He needs clean pipes to funnel all of McChrystal’s projects: training Afghan security forces, humanitarian and nation-building projects, counter-narcotics, and “reconciliation” with the Taliban. If he alienates Karzai, who then fails to reform his power base (Dostum’s already back), Obama could end up with one big mess of a war.
And don’t expect much backup from our “allies and partners,” they think this is America’s war. Britain is tapped. German’s pledge of 850 troops was met with 80% disapproval by the German people. France is out. India, the one country that is bringing hope to Afghanistan, will bring a lot more trouble to Pakistan and China.
Obama’s gamble seems to depend on Afghan security forces and Taliban reconciliation: can McChrystal train enough capable soldiers and policemen before July 2011 to hold back what’s left of the Taliban?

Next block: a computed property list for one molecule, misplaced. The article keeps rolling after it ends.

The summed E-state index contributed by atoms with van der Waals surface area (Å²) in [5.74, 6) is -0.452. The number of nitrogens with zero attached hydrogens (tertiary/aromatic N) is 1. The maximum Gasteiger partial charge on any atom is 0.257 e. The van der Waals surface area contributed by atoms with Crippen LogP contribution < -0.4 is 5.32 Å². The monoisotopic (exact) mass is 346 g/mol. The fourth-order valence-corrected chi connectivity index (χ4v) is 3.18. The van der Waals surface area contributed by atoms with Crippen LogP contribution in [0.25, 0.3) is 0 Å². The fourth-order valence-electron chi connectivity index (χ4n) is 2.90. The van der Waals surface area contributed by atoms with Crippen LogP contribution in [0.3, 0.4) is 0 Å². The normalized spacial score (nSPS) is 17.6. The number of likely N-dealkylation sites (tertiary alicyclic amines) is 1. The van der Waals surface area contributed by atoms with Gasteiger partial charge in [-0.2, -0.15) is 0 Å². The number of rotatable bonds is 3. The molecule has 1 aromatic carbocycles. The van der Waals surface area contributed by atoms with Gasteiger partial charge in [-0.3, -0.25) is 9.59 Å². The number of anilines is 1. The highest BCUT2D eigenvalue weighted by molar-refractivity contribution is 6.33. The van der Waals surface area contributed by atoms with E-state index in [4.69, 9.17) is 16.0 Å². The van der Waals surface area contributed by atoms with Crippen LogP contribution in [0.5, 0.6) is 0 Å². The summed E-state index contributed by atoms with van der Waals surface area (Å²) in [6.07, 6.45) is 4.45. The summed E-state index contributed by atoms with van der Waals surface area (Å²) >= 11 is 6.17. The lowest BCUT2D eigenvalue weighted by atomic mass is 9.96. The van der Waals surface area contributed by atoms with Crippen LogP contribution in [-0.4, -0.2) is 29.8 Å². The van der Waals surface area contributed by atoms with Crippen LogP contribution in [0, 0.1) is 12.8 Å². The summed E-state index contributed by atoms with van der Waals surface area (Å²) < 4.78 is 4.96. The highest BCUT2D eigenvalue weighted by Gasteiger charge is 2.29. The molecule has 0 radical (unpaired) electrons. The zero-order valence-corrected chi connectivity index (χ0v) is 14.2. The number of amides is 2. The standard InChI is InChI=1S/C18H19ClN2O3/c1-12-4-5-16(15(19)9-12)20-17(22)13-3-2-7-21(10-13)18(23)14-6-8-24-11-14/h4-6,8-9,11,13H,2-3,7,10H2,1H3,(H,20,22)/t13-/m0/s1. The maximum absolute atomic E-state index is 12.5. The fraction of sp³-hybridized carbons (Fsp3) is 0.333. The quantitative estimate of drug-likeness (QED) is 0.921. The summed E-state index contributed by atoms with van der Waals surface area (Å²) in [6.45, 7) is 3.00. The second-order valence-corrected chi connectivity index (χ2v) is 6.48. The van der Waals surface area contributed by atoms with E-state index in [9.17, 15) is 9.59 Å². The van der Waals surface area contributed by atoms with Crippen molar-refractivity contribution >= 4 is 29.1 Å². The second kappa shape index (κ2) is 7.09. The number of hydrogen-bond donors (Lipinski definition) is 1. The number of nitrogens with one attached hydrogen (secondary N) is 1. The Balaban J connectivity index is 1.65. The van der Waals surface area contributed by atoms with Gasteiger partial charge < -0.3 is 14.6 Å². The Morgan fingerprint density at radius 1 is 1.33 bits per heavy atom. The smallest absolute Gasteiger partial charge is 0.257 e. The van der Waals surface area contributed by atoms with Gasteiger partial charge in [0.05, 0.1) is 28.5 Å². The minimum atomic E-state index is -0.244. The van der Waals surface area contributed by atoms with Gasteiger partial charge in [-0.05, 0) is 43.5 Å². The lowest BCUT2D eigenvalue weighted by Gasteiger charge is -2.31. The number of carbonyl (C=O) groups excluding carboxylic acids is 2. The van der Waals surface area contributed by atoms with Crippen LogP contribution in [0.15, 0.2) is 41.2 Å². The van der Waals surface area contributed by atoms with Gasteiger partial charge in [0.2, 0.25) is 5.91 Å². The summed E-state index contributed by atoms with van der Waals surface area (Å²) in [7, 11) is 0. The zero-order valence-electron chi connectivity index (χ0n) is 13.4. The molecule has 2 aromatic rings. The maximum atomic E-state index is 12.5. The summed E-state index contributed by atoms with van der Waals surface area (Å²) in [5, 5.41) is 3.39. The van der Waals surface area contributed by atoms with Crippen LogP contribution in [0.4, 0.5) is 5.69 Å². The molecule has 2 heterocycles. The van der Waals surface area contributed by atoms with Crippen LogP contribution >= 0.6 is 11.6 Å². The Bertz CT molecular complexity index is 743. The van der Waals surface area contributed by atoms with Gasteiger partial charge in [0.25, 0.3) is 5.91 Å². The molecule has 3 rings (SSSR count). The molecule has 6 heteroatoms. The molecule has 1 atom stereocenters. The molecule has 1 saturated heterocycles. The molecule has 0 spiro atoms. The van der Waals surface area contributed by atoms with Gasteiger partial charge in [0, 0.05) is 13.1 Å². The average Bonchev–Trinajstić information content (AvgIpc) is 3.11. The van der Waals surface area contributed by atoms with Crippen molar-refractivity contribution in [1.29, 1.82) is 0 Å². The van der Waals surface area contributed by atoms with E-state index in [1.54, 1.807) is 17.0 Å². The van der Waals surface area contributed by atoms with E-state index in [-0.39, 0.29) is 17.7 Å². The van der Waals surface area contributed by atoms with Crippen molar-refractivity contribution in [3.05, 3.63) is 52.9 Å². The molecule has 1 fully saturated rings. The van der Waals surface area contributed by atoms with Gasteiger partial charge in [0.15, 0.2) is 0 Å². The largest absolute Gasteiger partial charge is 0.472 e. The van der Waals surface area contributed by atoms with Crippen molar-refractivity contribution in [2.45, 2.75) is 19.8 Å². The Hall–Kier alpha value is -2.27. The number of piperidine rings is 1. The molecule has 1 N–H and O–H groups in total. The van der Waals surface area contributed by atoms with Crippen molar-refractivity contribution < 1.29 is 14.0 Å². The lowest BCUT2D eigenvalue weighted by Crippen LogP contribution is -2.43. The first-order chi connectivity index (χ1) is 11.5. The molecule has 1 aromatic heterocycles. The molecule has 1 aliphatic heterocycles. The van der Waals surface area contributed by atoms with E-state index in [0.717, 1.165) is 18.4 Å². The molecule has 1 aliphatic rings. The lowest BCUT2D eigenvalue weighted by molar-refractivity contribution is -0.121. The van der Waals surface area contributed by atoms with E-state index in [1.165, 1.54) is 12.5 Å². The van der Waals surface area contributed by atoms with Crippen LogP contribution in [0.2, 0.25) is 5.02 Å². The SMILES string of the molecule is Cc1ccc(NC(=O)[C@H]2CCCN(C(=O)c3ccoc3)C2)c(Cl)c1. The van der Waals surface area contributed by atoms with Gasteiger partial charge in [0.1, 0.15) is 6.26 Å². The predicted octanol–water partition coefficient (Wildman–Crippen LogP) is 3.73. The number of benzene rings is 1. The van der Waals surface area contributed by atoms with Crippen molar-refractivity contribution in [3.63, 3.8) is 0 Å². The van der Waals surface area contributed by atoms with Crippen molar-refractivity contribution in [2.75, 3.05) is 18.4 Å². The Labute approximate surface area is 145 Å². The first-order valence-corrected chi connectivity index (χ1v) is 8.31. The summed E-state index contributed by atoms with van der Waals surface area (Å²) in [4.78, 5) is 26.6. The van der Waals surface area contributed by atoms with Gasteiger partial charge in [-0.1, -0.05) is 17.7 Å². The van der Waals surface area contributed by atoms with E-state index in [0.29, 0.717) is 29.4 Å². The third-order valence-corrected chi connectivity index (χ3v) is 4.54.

Failure to fund either program to its maximum effect cannot be allowed, but even still this war ultimately boils down to the Taliban. The insurgency, while unpopular, is so advanced that it cannot be dispersed by a foreign force. Somehow it must be reintegrated into the local society.
Yet the foot soldiers might not be so quick to defect in droves. Nationalism cannot be underestimated nor should the sway of Mullah Omar. American officials oppose bringing him into the process, making their efforts feel hollow.
We’re worried that America really thinks “reconciliation” means pounding the Taliban into submission. This is no exit strategy, Obama will need a lot more time than 16 months. We aren’t sure why any of this causes a jump in approval, though lack of attention is probable.
But we’re certain that the American people will wish they cared more now if Obama can’t pull Afghanistan out of its tailspin by the time he promised.